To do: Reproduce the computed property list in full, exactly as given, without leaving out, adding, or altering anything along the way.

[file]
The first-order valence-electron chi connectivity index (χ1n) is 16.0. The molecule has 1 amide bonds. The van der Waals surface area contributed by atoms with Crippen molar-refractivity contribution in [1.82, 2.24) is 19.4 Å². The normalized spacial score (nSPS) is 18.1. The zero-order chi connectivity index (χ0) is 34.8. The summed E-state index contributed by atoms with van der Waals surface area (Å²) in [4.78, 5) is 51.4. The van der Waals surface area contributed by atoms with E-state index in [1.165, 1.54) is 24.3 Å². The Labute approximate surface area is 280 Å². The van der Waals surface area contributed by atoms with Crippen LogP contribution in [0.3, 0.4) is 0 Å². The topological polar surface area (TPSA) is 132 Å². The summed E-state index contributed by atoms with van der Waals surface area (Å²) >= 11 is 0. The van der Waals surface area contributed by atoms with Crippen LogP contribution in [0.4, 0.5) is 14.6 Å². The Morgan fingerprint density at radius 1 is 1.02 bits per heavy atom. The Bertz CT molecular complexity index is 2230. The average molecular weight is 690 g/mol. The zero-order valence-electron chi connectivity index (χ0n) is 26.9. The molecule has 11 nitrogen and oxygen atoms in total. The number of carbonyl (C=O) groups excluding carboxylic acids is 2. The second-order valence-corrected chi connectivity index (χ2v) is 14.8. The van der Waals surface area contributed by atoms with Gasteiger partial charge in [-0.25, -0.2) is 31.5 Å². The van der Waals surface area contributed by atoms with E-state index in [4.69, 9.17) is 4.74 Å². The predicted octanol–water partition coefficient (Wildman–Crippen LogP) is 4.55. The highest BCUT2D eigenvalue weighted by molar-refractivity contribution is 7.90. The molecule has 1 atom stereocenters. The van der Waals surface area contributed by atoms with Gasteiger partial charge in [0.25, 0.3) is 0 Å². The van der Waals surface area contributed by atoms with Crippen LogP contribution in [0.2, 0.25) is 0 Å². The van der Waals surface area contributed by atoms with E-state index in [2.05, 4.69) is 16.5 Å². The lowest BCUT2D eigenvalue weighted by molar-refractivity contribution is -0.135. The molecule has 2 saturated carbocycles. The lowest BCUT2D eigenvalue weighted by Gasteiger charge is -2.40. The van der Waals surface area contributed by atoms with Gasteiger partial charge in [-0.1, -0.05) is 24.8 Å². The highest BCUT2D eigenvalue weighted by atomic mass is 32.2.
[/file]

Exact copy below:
The first-order valence-electron chi connectivity index (χ1n) is 16.0. The molecule has 1 amide bonds. The van der Waals surface area contributed by atoms with Crippen molar-refractivity contribution in [1.82, 2.24) is 19.4 Å². The normalized spacial score (nSPS) is 18.1. The zero-order chi connectivity index (χ0) is 34.8. The summed E-state index contributed by atoms with van der Waals surface area (Å²) in [4.78, 5) is 51.4. The van der Waals surface area contributed by atoms with E-state index in [1.165, 1.54) is 24.3 Å². The Labute approximate surface area is 280 Å². The van der Waals surface area contributed by atoms with Crippen LogP contribution in [0.3, 0.4) is 0 Å². The topological polar surface area (TPSA) is 132 Å². The summed E-state index contributed by atoms with van der Waals surface area (Å²) >= 11 is 0. The van der Waals surface area contributed by atoms with Crippen LogP contribution in [0.4, 0.5) is 14.6 Å². The Morgan fingerprint density at radius 1 is 1.02 bits per heavy atom. The Bertz CT molecular complexity index is 2230. The average molecular weight is 690 g/mol. The zero-order valence-electron chi connectivity index (χ0n) is 26.9. The molecule has 11 nitrogen and oxygen atoms in total. The number of carbonyl (C=O) groups excluding carboxylic acids is 2. The second-order valence-corrected chi connectivity index (χ2v) is 14.8. The van der Waals surface area contributed by atoms with Gasteiger partial charge in [-0.25, -0.2) is 31.5 Å². The van der Waals surface area contributed by atoms with E-state index in [4.69, 9.17) is 4.74 Å². The predicted octanol–water partition coefficient (Wildman–Crippen LogP) is 4.55. The highest BCUT2D eigenvalue weighted by molar-refractivity contribution is 7.90. The molecule has 1 atom stereocenters. The van der Waals surface area contributed by atoms with Gasteiger partial charge in [0.25, 0.3) is 0 Å². The van der Waals surface area contributed by atoms with Crippen LogP contribution in [0.2, 0.25) is 0 Å². The van der Waals surface area contributed by atoms with E-state index in [2.05, 4.69) is 16.5 Å². The lowest BCUT2D eigenvalue weighted by molar-refractivity contribution is -0.135. The molecule has 2 saturated carbocycles. The lowest BCUT2D eigenvalue weighted by Gasteiger charge is -2.40. The van der Waals surface area contributed by atoms with Gasteiger partial charge in [-0.1, -0.05) is 24.8 Å². The highest BCUT2D eigenvalue weighted by atomic mass is 32.2.